Three often frustratingly frail people are given a new lease on life by people who draw them “new maps of the universe,” only to suffer—somehow find a way to go on—from their loss. In doing so, they try to make themselves whole, with varying degrees of success. And while author Annabel Smith at times succeeds in portraying lost souls grappling for support and self-reliance in a sea of seemingly perfectly capable others, this is just as often upset by the forced intensity of the prose; if one may allow the analogy of melancholic yearning to sugar, this is saccharine.
Grace meets Michael at a party, and from the start we’re force-fed cosmic immensity (“It begins with Orion, a constellation he gives her as a gift before she even knows his name.”) as a backdrop for a world-weary young woman. He takes her out to dinner, then later in his bedroom, draws constellations on her naked body in silver eyeliner (he’s an anthropologist who studies constellations, you see), and licks them off. I imagine this is supposed to be romantic, and the prose doesn’t let off for a moment in trying to convince us how precious and delicate it is. The perfection of their relationship is disrupted when he has to go on a research trip for five months, and Grace wallows in despair for a few chapters. What was disgust at their creepiness turns to annoyance at Grace, who seems incapable of bare functioning, let alone happiness in Michael’s absence. But again, Smith is determined to build that Glass Menagerie romantic haze, to endow every sentence with 12 kinds of significance. Grace holds onto his letters like body armor and at every moment seems about to crack.
What are the circumstances that could have produced this desperately lonely woman? The bulk of the novel is the story of her parents, suggesting (but never explicitly) some serious mommy and daddy issues—we learn early on that her father died when very young, turning her mother into a cruelly cold husk. The tales of her parents are thankfully told in a far more relaxed tone. As a result, they’re far more credible and enjoyable, making the emotional passages moving rather than exasperated extensions of over-dense prose. Like Grace, they are in need of direction and support, and like Grace, they find it in single individuals who change their lives and then leave them. Peter, lacking a father, discovers a priest who introduces him to God and eventually succumbs to cancer; Madeleine finds Peter, who we know is destined to die. These stories are well-told character studies, but rather simplistic. We lose sight of Grace’s story in these parts, so much so that they feel like separate novellas, which may not have been such a bad idea.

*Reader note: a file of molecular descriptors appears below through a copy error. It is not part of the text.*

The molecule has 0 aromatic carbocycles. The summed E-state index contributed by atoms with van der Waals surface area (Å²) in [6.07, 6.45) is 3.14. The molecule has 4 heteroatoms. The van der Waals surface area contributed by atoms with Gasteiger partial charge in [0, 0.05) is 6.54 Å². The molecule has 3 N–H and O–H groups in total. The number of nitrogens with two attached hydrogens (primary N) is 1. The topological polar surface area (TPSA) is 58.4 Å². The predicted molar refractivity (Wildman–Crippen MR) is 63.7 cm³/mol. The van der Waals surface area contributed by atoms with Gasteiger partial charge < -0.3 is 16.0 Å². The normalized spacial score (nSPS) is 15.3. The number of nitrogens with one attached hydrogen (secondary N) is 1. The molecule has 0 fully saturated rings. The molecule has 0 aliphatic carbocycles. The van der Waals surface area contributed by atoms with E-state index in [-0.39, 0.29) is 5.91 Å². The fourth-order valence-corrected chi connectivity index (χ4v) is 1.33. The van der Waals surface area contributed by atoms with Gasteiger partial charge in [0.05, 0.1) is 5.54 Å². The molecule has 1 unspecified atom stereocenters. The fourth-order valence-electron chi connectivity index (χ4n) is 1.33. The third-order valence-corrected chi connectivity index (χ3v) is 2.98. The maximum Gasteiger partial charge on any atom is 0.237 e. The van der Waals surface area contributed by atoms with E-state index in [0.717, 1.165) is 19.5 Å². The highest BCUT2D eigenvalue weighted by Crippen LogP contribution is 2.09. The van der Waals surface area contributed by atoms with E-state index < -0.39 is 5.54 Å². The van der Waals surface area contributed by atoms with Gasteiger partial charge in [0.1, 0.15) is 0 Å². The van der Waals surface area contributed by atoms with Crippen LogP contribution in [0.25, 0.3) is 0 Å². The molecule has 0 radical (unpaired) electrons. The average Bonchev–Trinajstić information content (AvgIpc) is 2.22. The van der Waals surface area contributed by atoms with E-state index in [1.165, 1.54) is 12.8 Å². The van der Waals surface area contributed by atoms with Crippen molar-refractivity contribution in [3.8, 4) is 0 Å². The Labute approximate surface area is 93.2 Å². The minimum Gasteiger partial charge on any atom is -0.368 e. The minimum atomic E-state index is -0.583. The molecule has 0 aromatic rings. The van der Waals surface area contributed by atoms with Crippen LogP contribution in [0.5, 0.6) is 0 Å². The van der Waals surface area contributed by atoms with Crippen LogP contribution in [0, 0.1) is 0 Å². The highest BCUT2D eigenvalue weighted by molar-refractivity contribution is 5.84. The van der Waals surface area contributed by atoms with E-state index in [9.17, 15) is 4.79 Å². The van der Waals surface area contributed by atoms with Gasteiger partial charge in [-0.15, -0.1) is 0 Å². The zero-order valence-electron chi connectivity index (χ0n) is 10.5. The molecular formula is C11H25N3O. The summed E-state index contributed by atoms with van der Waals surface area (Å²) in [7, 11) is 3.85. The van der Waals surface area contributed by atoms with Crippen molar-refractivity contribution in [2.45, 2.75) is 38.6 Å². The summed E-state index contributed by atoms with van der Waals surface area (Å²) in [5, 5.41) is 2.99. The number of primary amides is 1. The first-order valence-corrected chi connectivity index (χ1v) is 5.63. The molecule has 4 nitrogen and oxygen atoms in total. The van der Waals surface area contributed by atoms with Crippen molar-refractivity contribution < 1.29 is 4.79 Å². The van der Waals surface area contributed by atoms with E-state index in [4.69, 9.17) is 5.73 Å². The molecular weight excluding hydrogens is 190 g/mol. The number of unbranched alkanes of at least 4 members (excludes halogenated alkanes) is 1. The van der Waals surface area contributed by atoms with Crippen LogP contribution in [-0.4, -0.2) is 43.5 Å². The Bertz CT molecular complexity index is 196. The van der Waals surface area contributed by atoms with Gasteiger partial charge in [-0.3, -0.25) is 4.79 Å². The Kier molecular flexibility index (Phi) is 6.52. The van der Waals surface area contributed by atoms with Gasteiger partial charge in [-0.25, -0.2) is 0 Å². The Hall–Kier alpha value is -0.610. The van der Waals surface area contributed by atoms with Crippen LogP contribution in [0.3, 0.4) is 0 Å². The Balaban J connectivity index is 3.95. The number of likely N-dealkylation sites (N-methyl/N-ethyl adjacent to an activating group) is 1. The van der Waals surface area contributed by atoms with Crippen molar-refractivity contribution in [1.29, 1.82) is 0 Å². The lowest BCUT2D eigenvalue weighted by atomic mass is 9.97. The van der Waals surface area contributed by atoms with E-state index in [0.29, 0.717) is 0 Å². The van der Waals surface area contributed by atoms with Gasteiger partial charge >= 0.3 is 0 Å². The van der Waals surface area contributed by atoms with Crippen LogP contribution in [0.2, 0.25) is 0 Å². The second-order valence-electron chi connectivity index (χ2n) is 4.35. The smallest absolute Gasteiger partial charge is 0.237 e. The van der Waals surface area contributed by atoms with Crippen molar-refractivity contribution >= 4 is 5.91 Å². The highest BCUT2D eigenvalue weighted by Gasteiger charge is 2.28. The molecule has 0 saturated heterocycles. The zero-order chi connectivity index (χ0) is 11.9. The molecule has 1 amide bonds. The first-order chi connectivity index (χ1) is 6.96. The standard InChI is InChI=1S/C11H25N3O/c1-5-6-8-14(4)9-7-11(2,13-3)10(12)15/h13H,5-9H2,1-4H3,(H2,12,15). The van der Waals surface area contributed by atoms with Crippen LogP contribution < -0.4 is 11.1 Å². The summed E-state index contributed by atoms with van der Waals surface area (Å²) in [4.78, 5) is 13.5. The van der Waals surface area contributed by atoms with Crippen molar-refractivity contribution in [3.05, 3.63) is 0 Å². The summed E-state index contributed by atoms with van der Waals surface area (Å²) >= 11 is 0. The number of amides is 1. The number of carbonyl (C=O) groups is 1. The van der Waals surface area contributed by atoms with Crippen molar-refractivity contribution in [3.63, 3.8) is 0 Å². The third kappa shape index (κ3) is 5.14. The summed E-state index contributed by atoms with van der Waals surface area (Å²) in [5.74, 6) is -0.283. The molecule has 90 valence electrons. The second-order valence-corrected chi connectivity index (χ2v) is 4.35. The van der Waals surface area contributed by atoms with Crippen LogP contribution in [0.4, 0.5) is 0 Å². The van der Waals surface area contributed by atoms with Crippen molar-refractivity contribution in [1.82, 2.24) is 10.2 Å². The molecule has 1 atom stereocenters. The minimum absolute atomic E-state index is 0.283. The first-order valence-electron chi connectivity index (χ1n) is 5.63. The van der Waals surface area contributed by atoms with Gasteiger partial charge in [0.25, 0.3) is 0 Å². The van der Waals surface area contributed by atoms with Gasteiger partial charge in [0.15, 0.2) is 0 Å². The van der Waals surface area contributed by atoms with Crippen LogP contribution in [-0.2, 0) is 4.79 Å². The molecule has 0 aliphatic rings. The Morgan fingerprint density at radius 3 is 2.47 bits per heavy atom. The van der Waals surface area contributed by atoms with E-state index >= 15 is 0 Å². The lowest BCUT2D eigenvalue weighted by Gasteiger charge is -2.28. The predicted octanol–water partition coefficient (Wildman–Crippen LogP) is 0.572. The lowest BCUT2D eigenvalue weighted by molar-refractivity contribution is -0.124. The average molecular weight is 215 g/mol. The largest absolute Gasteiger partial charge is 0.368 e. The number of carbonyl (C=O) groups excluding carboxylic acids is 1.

As Grace struggles to reconcile her parents’ pasts with her own damaged life in the conclusion, I’m left to wonder, what does Smith think about the rest of us—that is, those who don’t need a savior to rescue us and light the way to self-discovery? Smith portrays these three characters not as simplistically as victims of a cruel society, but aliens in a cold one. But are those of us who had good childhoods and don’t need intensive coddling incapable of these deep emotions? What do these stories have to say to those who do have the capacity for self-reliance in the face of life’s troubles and spiritual destitution? Perhaps this novel isn’t written for them, in which case this criticism is of far less importance—hopefully this will illumine hope to some hurt soul. But even if it is, it should be noted that this critique stems from the incredible emphasis placed on manufacturing an intimate atmosphere of delicate isolation, which feels too forced. There’s graceful, melodic, mournful prose, then there’s trying too hard, roughly the equivalent of overacting a death scene in a play. It’s a failure with two consequences: the character loses credibility, and the scene reeks of self-importance. Both of these consequences are present in A New Map of the Universe, which has many worthy passages and the potential for an elegiac sort of eloquence but is overrun by earnest self-importance.